TITLE

The effect of consecutive days of exercise on markers of oxidative stress

AUTHOR(S)
Shing, Cecilia M.; Peake, Jonathan M.; Ahern, Shannon M.; Strobel, Natalie A.; Wilson, Gary; Jenkins, David G.; Coombes, Jeff S.
PUB. DATE
August 2007
SOURCE
Applied Physiology, Nutrition & Metabolism;Aug2007, Vol. 32 Issue 4, p677
SOURCE TYPE
Academic Journal
DOC. TYPE
Article
ABSTRACT
We examined the influence of 3 consecutive days of high-intensity cycling on blood and urinary markers of oxidative stress. Eight highly-trained male cyclists (VO2 max 76 ± 4 mL·kg–1·min–1; mean ± SD) completed an interval session (9 exercise bouts lasting 30 s each, at 150% peak power output) on day 1, followed by 2 laboratory-simulated 30 km time trials on days 2 and 3. The cyclists also completed a submaximal exercise trial matched to the interval session for oxygen consumption. Blood was collected pre- and post-exercise for the determination of malondialdehyde (MDA), total antioxidant status (TAS), vitamin E, and the antioxidant enzyme activity of superoxide dismutase and glutathione peroxidase, while urine was collected for the determination of allantoin. There were significant increases in plasma MDA concentrations (p < 0.01), plasma TAS (p < 0.01), and urinary allantoin excretion (p < 0.01) following the high-intensity interval session on day 1, whereas plasma vitamin E concentration significantly decreased (p = 0.028). Post-exercise changes in plasma MDA (p = 0.036), TAS concentrations (p = 0.039), and urinary allantoin excretion (p = 0.031) were all significantly attenuated over the 3 consecutive days of exercise, whereas resting plasma TAS concentration was elevated. There were no significant changes in plasma MDA, TAS, or allantoin excretion following submaximal exercise and there were no significant changes in antioxidant enzyme activity over consecutive days of exercise or following submaximal exercise. Consecutive days of high-intensity exercise enhanced resting plasma TAS concentration and reduced the post-exercise increase in plasma MDA concentrations.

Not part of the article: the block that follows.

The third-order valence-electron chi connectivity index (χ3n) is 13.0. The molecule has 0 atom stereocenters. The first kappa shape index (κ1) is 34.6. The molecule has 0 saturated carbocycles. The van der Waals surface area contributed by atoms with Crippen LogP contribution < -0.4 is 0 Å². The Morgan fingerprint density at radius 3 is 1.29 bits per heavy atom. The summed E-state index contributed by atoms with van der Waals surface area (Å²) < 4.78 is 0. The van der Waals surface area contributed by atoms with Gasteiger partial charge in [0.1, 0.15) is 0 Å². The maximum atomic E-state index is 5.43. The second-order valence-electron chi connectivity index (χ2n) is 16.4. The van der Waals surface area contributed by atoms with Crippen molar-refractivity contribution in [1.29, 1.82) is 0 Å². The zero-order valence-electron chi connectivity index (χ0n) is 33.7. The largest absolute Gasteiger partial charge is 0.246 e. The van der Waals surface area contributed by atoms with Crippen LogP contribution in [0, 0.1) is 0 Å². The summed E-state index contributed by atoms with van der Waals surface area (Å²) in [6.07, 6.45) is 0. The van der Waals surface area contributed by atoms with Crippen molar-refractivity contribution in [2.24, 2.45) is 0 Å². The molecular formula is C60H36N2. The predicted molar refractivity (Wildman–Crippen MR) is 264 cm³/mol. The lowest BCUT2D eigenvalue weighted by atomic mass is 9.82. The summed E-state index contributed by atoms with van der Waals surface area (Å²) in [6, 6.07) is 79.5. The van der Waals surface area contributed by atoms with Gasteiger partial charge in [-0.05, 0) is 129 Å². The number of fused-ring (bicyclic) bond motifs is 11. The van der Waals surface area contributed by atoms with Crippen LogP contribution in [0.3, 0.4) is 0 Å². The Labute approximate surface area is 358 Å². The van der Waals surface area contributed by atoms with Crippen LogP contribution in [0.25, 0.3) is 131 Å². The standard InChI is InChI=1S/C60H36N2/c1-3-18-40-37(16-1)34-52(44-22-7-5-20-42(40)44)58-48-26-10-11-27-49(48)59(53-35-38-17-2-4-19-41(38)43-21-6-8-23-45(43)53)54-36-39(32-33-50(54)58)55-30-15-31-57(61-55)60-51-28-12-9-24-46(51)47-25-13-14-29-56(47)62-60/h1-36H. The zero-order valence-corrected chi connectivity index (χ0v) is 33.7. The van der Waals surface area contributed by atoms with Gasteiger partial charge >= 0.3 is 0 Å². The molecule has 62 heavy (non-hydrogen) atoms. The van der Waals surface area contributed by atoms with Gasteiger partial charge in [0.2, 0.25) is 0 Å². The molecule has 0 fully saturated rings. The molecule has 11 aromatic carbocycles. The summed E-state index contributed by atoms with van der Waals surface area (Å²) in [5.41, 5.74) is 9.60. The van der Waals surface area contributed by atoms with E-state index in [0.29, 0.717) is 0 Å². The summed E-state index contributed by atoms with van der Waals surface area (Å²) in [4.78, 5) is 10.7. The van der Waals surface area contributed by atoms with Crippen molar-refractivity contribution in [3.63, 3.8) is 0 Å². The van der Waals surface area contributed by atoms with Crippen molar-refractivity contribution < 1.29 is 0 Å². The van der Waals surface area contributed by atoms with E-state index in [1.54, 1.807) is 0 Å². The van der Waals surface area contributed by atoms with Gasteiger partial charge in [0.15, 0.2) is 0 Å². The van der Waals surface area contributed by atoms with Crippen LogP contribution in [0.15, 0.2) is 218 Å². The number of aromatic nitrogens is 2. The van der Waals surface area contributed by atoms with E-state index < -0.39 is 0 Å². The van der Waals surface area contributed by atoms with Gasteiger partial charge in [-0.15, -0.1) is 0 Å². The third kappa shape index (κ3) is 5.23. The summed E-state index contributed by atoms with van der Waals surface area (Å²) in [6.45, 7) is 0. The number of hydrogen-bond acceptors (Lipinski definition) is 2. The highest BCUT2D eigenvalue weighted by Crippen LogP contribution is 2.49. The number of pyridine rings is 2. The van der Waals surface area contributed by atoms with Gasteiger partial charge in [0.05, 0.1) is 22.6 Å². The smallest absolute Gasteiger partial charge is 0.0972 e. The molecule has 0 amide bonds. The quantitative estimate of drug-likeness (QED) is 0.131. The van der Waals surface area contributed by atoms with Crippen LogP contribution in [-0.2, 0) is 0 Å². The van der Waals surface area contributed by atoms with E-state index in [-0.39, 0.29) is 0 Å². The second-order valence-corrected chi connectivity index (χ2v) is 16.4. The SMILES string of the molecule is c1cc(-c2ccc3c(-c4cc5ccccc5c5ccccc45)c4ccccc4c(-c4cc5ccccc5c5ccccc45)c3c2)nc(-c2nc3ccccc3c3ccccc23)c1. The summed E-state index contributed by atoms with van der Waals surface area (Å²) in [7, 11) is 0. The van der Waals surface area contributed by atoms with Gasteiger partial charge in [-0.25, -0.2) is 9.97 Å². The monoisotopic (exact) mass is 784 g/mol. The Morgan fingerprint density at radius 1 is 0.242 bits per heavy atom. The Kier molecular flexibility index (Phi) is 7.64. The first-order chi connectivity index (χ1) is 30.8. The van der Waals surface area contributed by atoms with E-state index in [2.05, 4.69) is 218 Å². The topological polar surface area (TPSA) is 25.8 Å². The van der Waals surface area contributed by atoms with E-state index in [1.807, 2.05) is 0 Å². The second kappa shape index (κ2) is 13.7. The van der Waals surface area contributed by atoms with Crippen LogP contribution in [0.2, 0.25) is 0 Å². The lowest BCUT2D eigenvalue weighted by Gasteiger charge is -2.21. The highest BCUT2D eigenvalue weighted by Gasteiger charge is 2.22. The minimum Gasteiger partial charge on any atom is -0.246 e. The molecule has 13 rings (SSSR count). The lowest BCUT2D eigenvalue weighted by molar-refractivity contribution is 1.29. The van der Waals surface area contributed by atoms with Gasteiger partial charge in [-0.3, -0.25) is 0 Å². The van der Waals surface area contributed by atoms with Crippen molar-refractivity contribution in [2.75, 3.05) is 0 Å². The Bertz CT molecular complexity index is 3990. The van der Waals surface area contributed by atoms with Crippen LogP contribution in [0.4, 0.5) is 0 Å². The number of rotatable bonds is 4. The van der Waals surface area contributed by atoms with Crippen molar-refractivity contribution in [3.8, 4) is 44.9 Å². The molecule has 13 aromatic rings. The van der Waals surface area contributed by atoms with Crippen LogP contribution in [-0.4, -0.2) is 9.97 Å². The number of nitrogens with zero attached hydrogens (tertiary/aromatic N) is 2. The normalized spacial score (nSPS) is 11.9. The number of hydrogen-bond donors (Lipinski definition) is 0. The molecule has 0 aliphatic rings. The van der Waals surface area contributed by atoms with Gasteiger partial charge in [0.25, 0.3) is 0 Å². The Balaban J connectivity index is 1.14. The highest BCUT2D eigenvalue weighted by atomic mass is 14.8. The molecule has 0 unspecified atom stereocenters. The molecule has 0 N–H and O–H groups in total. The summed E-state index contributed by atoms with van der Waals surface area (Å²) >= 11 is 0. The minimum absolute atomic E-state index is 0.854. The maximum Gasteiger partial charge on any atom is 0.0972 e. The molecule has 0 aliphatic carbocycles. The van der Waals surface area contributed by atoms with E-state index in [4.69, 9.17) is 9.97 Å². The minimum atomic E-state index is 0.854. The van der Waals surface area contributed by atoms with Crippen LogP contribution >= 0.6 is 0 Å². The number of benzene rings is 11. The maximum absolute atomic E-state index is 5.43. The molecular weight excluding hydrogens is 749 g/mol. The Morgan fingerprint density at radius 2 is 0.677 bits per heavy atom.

ACCESSION #
32486203

 

Related Articles